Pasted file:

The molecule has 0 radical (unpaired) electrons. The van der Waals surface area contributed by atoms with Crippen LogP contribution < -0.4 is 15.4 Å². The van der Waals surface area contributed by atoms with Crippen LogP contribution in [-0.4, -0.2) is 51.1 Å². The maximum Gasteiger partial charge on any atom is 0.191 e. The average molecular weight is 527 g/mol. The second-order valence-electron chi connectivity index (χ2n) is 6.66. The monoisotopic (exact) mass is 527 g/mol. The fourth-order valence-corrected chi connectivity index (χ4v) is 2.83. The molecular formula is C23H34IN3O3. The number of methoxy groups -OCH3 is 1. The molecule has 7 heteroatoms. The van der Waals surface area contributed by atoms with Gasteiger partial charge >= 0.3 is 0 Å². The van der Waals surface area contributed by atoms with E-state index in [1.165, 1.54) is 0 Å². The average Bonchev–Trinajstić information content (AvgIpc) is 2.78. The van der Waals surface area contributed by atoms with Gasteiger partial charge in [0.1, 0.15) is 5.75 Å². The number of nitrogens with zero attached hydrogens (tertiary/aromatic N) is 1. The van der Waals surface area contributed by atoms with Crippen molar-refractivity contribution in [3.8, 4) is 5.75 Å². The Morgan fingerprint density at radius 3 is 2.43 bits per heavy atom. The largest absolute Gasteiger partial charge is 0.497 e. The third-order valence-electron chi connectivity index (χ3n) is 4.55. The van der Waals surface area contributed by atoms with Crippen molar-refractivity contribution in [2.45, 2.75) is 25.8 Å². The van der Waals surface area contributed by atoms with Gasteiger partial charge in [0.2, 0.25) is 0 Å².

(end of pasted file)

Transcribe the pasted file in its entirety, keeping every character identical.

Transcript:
The molecule has 0 radical (unpaired) electrons. The van der Waals surface area contributed by atoms with Crippen LogP contribution < -0.4 is 15.4 Å². The van der Waals surface area contributed by atoms with Crippen LogP contribution in [-0.4, -0.2) is 51.1 Å². The maximum Gasteiger partial charge on any atom is 0.191 e. The average molecular weight is 527 g/mol. The second-order valence-electron chi connectivity index (χ2n) is 6.66. The monoisotopic (exact) mass is 527 g/mol. The fourth-order valence-corrected chi connectivity index (χ4v) is 2.83. The molecular formula is C23H34IN3O3. The number of methoxy groups -OCH3 is 1. The molecule has 7 heteroatoms. The van der Waals surface area contributed by atoms with Gasteiger partial charge >= 0.3 is 0 Å². The van der Waals surface area contributed by atoms with E-state index in [1.165, 1.54) is 0 Å². The average Bonchev–Trinajstić information content (AvgIpc) is 2.78. The van der Waals surface area contributed by atoms with Gasteiger partial charge in [0.1, 0.15) is 5.75 Å². The number of nitrogens with zero attached hydrogens (tertiary/aromatic N) is 1. The van der Waals surface area contributed by atoms with Crippen molar-refractivity contribution in [3.8, 4) is 5.75 Å². The Morgan fingerprint density at radius 3 is 2.43 bits per heavy atom. The largest absolute Gasteiger partial charge is 0.497 e. The third-order valence-electron chi connectivity index (χ3n) is 4.55. The van der Waals surface area contributed by atoms with Crippen molar-refractivity contribution in [2.45, 2.75) is 25.8 Å². The van der Waals surface area contributed by atoms with Gasteiger partial charge in [0.2, 0.25) is 0 Å².